Your Glasses Style

Helen Dale Samson’s story behind her artwork

Since 2014, Specsavers and The Fred Hollows Foundation have collaborated yearly on a limited edition collection of frames featuring the artwork of an Indigenous artist.  

This year, artwork by Martumili Artist Helen Dale Samson is featured on the range of frames. Read on to learn more about Helen, her journey with Specsavers and The Foundation and the fantastic work they’re doing to improve eye care across Aboriginal and Torres Strait Islander communities. 

The piece featured across this year’s limited edition collection is called ‘Puntawarri’. Puntawarri is an important cultural area located in the middle stretches of the Canning Stock Route and east of the Jigalong Mission (now Jigalong Aboriginal community).

Helen was born at Jigalong Mission and grew up in the mission dormitory, schooling and working during the week, but spent her weekends and holidays camping in the Country surrounding Jigalong and Puntawarri with her extended family.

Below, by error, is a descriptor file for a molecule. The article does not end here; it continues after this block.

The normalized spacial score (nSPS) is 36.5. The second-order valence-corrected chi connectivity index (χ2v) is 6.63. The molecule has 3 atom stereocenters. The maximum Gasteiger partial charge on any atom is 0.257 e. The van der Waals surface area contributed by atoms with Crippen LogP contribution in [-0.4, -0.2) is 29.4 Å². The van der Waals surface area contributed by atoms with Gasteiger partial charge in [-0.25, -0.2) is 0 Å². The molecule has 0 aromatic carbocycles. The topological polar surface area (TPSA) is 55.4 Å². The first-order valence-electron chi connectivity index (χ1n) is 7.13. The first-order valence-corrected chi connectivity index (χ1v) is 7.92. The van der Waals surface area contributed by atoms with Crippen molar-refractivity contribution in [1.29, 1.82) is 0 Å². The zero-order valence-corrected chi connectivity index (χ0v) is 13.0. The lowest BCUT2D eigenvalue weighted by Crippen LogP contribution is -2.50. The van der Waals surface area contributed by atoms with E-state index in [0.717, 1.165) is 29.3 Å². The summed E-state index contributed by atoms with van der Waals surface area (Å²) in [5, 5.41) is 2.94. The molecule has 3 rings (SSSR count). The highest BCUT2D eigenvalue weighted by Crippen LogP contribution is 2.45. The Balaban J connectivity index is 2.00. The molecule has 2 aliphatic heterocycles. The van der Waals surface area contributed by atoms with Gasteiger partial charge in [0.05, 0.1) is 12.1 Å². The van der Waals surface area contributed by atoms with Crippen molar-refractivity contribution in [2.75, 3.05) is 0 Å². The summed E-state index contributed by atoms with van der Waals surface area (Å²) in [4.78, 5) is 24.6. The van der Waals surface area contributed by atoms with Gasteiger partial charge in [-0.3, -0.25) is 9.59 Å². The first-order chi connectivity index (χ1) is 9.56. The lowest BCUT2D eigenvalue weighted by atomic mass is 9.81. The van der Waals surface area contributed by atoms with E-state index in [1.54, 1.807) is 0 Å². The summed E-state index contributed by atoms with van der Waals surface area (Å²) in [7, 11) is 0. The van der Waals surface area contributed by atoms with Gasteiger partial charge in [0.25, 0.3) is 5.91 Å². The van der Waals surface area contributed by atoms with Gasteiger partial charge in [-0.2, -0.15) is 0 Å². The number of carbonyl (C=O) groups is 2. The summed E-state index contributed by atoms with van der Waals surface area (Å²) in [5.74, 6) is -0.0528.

Once married, Dale lived around Puntawarri and Nguyakurlu rockholes, walking and hunting there. In more recent years Dale returned to Jigalong Aboriginal community, where she continues to live today with her children and grandchildren.

Helen paints about the old mission days and the places she and her ancestors travelled. In ‘Puntawarri’, she depicts the diverse array of flora found in the area -  the site of an important Jukurrpa (Dreaming) story.

"All around is sandhills and lakes on every side. You can see the grass, but the lakes are all dry. In the middle is Puntawarri waterhole. That’s the jila (snake) place, two jila. They nyupa (spouses), they darlings, man and woman. They sleeping near to Puntawarri. It’s a hole in the ground — that jila will come out of the ground and all the dust will go everywhere."

Helen Dale Samson
Helen Dale Sampson wearing her self designed Limited Edition Frames

$25 from each pair sold from this year’s Limited Edition collection goes directly to The Fred Hollows Foundation to help carry on Fred’s vision and save people’s sight. 


The temples of this frame portray nyalka (native tree with yellow flowers) where jurtipirri (stingless bee sugar bags) are harvested, when the tree has flowers this indicates there may be sugar bags ready to pick. These round frames feature nose pads and a green painted rim to complement Dale’s artwork. Helen has allowed her work to be transferred onto these glasses.

The frame front of these frames features a polished navy acetate plastic, and these rectangular frames will suit most face shapes. The temples of this frame portray walyji (Acacia tree) from Jigalong, a story of Martu people collecting wildflowers. Helen has allowed her work to be transferred to these glasses.